- Playing Gertrude: Leo, much to his detriment. Seriously, the guy was two years after playing a 16-year-old Frank Abagnale in Catch Me If You Can to playing a late-thirties Howard Hughes. A case study in how make-up and good acting can only do so much.
- Practical Voice Over:many scenes are narrated by news reports coming through a radio somewhere.
- Precision F-Strike: Alec Baldwin's last line.
- Pretty in Mink
- The Professor: Howard thinks Professor Fritz should be like this, introducting him as a "mathematician" and expecting him to be able to improvise some legitimate-sounding BS despite being a meteorologist.
- Psychotic Lover: Faith Domergue.
- Rich in Dollars, Poor in Sense: Howard thinks Katharine's family is this trope. Viewers might consider Howard to embody it as well.
- Romance on the Set: This film depicts Katharine Hepburn and Spencer Tracy hooking up on a movie set while she's still in a relationship with Howard; in reality, she and Howard had already broken up. See also Rule of Drama.
- Screw the Money, I Have Rules!: This is pretty much Howard's approach to every endeavor. "I've got a tiger by the tail here and I'm not about to let go!" That or...
- Screw the Rules, I Have Money!: ...as the only reason he's able to say "Screw the Money!" is because he has so damn much.
- Sleazy Politician: Senator Brewster operates in the interest of Pan-Am so that he can be a committee chairman.
- Smug Snake: By the time Senator Brewster is deliberately arranging a hotel room to set off Hughes' OCD, you'll hate him just as much as Hughes.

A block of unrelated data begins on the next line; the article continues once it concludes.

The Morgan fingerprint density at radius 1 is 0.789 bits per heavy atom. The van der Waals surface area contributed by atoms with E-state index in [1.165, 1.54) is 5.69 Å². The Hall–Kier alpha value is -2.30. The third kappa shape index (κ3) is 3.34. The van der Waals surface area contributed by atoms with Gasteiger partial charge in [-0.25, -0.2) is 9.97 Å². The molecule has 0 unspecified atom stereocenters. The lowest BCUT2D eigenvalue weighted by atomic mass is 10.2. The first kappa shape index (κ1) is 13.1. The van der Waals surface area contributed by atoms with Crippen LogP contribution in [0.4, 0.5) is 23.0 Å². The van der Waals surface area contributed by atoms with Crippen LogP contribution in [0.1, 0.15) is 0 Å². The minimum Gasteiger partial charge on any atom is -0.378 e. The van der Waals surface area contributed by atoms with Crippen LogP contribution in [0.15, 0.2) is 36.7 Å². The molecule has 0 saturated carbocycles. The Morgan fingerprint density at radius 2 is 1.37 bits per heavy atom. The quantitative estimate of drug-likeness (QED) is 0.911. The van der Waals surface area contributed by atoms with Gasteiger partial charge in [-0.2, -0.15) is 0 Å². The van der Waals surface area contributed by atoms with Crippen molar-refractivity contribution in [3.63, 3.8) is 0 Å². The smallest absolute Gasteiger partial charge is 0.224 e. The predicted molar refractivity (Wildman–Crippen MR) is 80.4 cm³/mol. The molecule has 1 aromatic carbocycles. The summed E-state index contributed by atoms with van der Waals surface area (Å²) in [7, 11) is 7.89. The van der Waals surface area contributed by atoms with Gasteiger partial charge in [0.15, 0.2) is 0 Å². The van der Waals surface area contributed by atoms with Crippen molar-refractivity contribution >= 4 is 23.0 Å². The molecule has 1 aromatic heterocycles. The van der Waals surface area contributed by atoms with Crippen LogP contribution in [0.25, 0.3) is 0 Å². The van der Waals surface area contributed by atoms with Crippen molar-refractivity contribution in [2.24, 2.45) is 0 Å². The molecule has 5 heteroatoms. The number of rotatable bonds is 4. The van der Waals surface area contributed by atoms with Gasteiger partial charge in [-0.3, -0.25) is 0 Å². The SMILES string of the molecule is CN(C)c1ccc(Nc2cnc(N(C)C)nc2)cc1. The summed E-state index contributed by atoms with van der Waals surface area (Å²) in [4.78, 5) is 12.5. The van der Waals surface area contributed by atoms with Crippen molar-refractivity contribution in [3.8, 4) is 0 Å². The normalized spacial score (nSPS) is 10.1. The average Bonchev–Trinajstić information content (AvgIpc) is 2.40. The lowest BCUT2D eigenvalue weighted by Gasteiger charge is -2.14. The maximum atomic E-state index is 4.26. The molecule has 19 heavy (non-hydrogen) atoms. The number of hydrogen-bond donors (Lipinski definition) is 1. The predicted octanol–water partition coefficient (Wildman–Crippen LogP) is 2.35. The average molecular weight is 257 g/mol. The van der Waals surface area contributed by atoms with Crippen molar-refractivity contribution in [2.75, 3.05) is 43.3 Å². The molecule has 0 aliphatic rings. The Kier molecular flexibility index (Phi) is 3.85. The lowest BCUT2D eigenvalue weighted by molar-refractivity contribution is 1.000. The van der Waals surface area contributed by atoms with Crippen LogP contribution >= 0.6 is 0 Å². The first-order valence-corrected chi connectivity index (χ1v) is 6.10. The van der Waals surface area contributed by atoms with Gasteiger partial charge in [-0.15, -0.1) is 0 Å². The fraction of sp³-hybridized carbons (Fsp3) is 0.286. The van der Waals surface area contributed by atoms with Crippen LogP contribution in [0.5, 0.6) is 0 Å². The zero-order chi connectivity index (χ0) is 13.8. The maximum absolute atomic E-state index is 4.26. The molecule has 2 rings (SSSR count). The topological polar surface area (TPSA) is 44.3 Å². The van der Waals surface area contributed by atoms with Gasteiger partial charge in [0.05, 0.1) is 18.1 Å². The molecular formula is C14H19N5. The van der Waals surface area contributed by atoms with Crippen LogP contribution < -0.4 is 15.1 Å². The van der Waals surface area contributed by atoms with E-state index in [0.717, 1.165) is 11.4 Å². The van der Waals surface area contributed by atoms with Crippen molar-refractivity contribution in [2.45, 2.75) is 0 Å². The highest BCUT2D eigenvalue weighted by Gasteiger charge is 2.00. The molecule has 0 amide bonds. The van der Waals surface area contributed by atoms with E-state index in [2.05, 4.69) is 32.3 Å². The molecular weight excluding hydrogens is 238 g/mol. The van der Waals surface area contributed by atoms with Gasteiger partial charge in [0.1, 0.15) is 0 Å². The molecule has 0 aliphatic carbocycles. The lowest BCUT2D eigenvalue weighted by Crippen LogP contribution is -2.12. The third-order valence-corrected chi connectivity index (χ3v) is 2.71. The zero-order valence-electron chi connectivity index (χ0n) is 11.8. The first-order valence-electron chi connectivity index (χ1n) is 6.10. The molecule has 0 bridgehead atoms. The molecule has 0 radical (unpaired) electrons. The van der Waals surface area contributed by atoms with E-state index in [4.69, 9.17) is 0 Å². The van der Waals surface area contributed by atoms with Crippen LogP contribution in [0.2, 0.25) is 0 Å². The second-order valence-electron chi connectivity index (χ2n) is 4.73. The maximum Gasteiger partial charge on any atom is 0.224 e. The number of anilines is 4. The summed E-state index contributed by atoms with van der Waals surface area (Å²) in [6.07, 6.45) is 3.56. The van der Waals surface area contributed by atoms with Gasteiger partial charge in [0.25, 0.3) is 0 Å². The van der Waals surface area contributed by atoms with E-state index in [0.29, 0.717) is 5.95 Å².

- Super OCD: This is Howard's biggest obstacle, but the film also implies that the manic attention to detail made him a famous billionaire. Knowing his planes down to the last bolt, being able to figure out the math of a corporate takeover in minutes, keeping meticulous records to use during his Senate testimony; it may not have helped his social life, but it did make him a financial success.
- Tabloid Melodrama: Averted when Howard bribes a paparazzo not to publish photos of Katharine Hepburn and the married Spencer Tracy cavorting on a boat.
- Tickertape Parade: Howard Hughes gets a tickertape parade after his around-the-world flight.
- Title Drop: Done by Hughes in the immediate aftermath of the XF-11 crash. Also demonstrates what he considered important at the moment.
Hughs: I'm Howard Hughes... The aviator.
- Tomboy: Katharine Hepburn plays golf and wears slacks. See also Wholesome Crossdresser.
- Troubled, but Cute: Howard Hughes has severe OCD, a very poor sense of financial responsibility, is an utter control freak, and looks like Leonardo DiCaprio.
- Verbal Tic: "Show me all the blueprints." "Come in with the milk." "The way of the future."
- World War II: Happens in the background somewhere.